Farm Debt Mediation Bill (No 2)

Farm Debt Mediation Bill (No 2)

Government Bill

155—1

Explanatory note

General policy statement

This Bill will establish a farm debt mediation scheme that will require creditors with security interests in farm property to offer mediation to farmers before taking an enforcement action in relation to that debt. It will also allow farmers to initiate statutory mediation with a secured creditor.

The Bill is intended to provide for fair, equitable, and timely resolution of farm debt issues with 2 key objectives as follows:

  • for farmers and secured creditors to meet in an equitable manner to constructively and objectively explore options for business turnaround; and

  • to provide for a timely and dignified exit for those for whom few other options exist.

Levels of farm debt have been rising over recent years and farming is vulnerable to factors outside the control of farmers, such as climate fluctuations, market volatility, and disease or pest incursions (for example, Mycoplasma bovis). Farm debt is often complex, and resolving the debt problems of financially struggling farms can be a challenging and drawn-out process for farmers and lenders, especially as farmers face a significant power imbalance in their dealings with lenders.

Overview of farm debt mediation scheme

The statutory farm debt mediation scheme will provide a structured and consistent process for resolving farm debt problems that all parties can have confidence in. The scheme applies across all secured lenders, including non-bank lenders.

Under the statutory scheme, secured creditors of farm businesses will be required to offer statutory mediation before taking an enforcement action in relation to debt secured over farm property (including land, chattels, and licences). Farmers will also be able to initiate mediation, without needing to meet any statutory criteria other than having debt secured over the farm business.

There is no obligation on either party to participate in mediation. However, if a farmer declines to mediate, the creditor will be able to apply for an enforcement certificate, which will allow enforcement action to proceed in line with the terms and conditions of the loan agreement. If the creditor declines to mediate, the farmer can apply for a prohibition certificate, which will prevent the creditor from taking any enforcement action related to that debt for 6 months.

What is farm debt?

The mediation scheme will apply to farm businesses that are solely or principally engaged in 1 or more of the following activities: agriculture (including sharemilking), horticulture, and aquaculture. The scheme also applies to a farm business engaged in an activity involving primary production carried out in connection with any of those activities. Wild harvest fishing and the hunting and trapping of animals are excluded. However, the Bill includes the ability to add a business activity by regulation to reflect possible changes in the farming sector in the future (for example, to include forestry activities). The scheme will not apply to lifestyle farms unless the farmer is solely or principally engaged in a primary production operation as defined in the Bill.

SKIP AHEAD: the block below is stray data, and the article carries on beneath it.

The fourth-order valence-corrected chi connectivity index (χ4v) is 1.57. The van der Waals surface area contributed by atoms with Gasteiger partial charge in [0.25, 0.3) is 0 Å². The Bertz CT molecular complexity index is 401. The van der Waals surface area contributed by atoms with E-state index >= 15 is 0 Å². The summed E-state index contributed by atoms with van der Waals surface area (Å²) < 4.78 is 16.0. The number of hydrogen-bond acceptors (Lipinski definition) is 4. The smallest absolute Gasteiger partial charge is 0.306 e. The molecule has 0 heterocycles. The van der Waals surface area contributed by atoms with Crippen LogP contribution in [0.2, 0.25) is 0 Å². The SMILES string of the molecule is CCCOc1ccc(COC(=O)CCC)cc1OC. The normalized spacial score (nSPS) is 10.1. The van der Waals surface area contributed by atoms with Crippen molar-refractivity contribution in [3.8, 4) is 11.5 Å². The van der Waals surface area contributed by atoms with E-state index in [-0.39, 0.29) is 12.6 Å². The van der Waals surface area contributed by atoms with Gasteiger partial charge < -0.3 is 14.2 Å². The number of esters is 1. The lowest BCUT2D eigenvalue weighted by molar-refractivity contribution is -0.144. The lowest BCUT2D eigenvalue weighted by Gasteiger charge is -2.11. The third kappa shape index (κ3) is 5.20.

The mediation scheme will apply in relation to loans that are secured against farm property, such as farm land, farm machinery, livestock, and harvested crops and wool.

The Bill applies to all farm debt, including debt that was incurred before the establishment of the scheme. However, the restriction on enforcement actions does not apply if an enforcement action commenced prior to the restriction on enforcement actions coming into force.

Scheme administration

The department responsible for administering the Bill (the Ministry) will be the administering agency for the farm debt mediation scheme. The Ministry will support the implementation of the Bill by—

  • ensuring efficient operation of the scheme (for example, by setting rules and issuing certificates):

  • overseeing approved mediator organisations:

  • ensuring that farmers have ready access to appropriate financial and business planning support:

  • raising and maintaining awareness of the scheme:

  • monitoring and reporting on the effectiveness of the scheme, with a view to continuous improvement in the scheme’s performance.

Oversight of mediators

The Bill provides the Ministry with the power to approve mediation organisations that will be responsible for oversight of authorised farm debt mediators. Approved mediation organisations will be required to meet certain standards and criteria, which will be set by the chief executive of the Ministry.

Approved mediation organisations will be responsible for authorising and monitoring the performance of farm debt mediators. They must ensure that authorised mediators are qualified and competent to act in this area of expertise, in accordance with standards and criteria set by the Ministry. The Ministry will maintain a list of approved mediation organisations. It is intended that the standards and criteria will require those organisations to maintain a publicly available list of authorised farm debt mediators.

Ensuring farm debt mediation is fit for purpose for tangata whenua

The scheme has been designed to allow for tikanga principles to be incorporated in the process of mediation where parties consider it appropriate. This approach acknowledges that tikanga differs across regions, and that it is important to provide for relevant and appropriate tikanga to be included in the mediation process.